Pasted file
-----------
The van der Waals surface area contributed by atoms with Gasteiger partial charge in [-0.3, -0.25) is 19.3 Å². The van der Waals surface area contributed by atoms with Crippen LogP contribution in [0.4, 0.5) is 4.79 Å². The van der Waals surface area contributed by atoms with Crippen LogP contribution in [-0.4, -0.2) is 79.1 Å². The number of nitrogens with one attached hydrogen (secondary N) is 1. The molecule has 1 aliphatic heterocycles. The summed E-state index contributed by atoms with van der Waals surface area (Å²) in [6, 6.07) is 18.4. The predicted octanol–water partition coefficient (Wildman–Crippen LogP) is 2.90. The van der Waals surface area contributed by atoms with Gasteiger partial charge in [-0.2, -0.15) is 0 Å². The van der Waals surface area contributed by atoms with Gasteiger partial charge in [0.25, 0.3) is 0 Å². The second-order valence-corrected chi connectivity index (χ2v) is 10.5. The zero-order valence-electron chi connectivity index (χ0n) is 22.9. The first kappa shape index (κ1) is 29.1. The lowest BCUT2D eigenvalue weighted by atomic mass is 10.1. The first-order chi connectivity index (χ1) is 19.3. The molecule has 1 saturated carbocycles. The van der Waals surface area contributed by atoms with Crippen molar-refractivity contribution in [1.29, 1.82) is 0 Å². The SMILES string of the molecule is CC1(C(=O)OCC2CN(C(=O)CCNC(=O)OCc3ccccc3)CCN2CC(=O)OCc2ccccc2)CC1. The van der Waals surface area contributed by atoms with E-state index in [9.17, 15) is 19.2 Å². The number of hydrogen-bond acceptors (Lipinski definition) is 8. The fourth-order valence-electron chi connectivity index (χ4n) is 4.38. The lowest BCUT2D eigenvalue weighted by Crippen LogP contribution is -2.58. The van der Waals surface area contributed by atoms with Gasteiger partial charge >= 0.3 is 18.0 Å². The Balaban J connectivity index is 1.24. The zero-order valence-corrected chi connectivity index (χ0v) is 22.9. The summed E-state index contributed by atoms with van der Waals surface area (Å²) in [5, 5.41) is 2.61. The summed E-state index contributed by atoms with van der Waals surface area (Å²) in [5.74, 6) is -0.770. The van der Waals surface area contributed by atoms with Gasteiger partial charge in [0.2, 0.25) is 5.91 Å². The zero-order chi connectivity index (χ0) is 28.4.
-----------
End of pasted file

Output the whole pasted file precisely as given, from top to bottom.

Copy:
The van der Waals surface area contributed by atoms with Gasteiger partial charge in [-0.3, -0.25) is 19.3 Å². The van der Waals surface area contributed by atoms with Crippen LogP contribution in [0.4, 0.5) is 4.79 Å². The van der Waals surface area contributed by atoms with Crippen LogP contribution in [-0.4, -0.2) is 79.1 Å². The number of nitrogens with one attached hydrogen (secondary N) is 1. The molecule has 1 aliphatic heterocycles. The summed E-state index contributed by atoms with van der Waals surface area (Å²) in [6, 6.07) is 18.4. The predicted octanol–water partition coefficient (Wildman–Crippen LogP) is 2.90. The van der Waals surface area contributed by atoms with Gasteiger partial charge in [-0.2, -0.15) is 0 Å². The van der Waals surface area contributed by atoms with Gasteiger partial charge in [0.25, 0.3) is 0 Å². The second-order valence-corrected chi connectivity index (χ2v) is 10.5. The zero-order valence-electron chi connectivity index (χ0n) is 22.9. The first kappa shape index (κ1) is 29.1. The lowest BCUT2D eigenvalue weighted by atomic mass is 10.1. The first-order chi connectivity index (χ1) is 19.3. The molecule has 1 saturated carbocycles. The van der Waals surface area contributed by atoms with Crippen molar-refractivity contribution in [1.29, 1.82) is 0 Å². The SMILES string of the molecule is CC1(C(=O)OCC2CN(C(=O)CCNC(=O)OCc3ccccc3)CCN2CC(=O)OCc2ccccc2)CC1. The van der Waals surface area contributed by atoms with E-state index in [9.17, 15) is 19.2 Å². The number of hydrogen-bond acceptors (Lipinski definition) is 8. The fourth-order valence-electron chi connectivity index (χ4n) is 4.38. The lowest BCUT2D eigenvalue weighted by Crippen LogP contribution is -2.58. The van der Waals surface area contributed by atoms with Gasteiger partial charge >= 0.3 is 18.0 Å². The Balaban J connectivity index is 1.24. The zero-order valence-corrected chi connectivity index (χ0v) is 22.9. The summed E-state index contributed by atoms with van der Waals surface area (Å²) in [5, 5.41) is 2.61. The summed E-state index contributed by atoms with van der Waals surface area (Å²) in [5.74, 6) is -0.770. The van der Waals surface area contributed by atoms with Gasteiger partial charge in [0.2, 0.25) is 5.91 Å². The zero-order chi connectivity index (χ0) is 28.4.